at least they have something great to contribute...

November 28, 2013 at 5:52PM, Edited September 4, 8:21AM


That was a very well made video!
Because NFS is a filmmaker site , it would be very nice to see how Palette could be use with Premiere or After Effect .
Other wise, great project!

November 28, 2013 at 6:37PM, Edited September 4, 8:21AM


Looks really cool. I would recommend for a future module to add a ball module (like a thumb mouse) to target the color correction people. If they can tie in this product into Resolve and speedgrade they could have a really big winner. :) be keeping my eye on it.

November 28, 2013 at 7:18PM, Edited September 4, 8:21AM


Ooooh, yes!

November 28, 2013 at 7:49PM, Edited September 4, 8:21AM


Thanks David and Brian. We're seriously looking at this now. We're thinking of releasing a poll for everyone to vote on what the next module should be. Stay tuned on our page for project updates ( or follow Palette on Facebook ( and Twitter ( Thanks guys!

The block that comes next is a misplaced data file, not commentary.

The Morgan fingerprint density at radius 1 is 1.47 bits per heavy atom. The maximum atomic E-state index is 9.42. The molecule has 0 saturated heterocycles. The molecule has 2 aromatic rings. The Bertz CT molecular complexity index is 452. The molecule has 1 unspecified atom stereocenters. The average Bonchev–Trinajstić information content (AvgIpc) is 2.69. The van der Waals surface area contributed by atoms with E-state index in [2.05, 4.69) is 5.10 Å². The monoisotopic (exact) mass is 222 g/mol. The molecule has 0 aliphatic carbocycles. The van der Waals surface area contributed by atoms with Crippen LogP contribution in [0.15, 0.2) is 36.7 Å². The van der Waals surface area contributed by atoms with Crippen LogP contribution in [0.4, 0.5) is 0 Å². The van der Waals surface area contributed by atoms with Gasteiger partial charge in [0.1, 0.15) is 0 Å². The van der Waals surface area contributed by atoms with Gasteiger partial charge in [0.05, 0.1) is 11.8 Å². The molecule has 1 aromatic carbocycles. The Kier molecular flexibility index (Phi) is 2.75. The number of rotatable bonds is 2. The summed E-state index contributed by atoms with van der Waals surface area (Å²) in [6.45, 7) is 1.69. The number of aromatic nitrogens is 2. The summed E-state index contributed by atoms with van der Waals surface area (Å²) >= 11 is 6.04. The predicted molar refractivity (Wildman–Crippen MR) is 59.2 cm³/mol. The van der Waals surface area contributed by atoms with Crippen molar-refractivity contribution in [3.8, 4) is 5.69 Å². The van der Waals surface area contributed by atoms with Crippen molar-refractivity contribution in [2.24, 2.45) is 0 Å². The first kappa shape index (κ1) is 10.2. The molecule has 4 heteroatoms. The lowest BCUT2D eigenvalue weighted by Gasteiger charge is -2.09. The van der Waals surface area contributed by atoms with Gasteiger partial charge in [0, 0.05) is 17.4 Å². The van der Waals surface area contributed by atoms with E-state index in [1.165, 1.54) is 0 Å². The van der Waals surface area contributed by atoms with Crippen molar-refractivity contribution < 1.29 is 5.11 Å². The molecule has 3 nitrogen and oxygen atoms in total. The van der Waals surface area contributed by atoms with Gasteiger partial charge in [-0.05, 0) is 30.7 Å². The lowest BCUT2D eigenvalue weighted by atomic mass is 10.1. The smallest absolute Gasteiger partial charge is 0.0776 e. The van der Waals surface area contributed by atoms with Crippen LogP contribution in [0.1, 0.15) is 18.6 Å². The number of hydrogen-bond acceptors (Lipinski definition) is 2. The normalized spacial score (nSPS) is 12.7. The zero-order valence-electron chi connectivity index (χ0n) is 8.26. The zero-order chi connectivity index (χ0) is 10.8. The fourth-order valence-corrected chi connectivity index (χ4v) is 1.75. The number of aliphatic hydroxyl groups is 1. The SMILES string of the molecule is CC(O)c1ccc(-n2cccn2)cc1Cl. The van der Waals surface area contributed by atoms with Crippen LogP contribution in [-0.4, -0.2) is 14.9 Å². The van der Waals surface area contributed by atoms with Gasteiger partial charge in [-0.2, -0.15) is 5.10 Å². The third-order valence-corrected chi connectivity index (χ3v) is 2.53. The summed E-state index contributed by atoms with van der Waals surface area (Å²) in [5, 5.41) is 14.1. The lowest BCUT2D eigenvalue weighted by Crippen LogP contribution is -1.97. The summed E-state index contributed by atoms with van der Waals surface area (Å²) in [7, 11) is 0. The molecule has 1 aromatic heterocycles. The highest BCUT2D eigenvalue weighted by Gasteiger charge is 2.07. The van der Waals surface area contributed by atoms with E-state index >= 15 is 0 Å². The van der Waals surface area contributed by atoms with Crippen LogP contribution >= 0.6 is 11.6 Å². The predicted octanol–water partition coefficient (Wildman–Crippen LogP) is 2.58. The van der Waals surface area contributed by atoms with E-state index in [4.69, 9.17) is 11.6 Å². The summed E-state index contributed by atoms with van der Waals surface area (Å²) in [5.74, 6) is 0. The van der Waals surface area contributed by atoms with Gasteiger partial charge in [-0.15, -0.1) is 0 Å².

November 29, 2013 at 10:06AM, Edited September 4, 8:21AM



Here's a product that got my attention!!

If they pull this off, I can definitely see how this could help out my workflow for both photo and film.

Good work boys!

November 28, 2013 at 10:47PM, Edited September 4, 8:21AM


I'll second the suggestion that adding a track ball module would be ideal.
The first use-case that came to mind was for adjusting settings in color programs like Resolve. Both 1x1 and 4x4 cube sizes would be best. Also, a 2x1 piece with three or four smaller buttons would be pretty useful as well.
Add in support for Resolve and it'll be very popular with the enthusiast colorist crowd, I'm sure.

November 29, 2013 at 12:43AM, Edited September 4, 8:21AM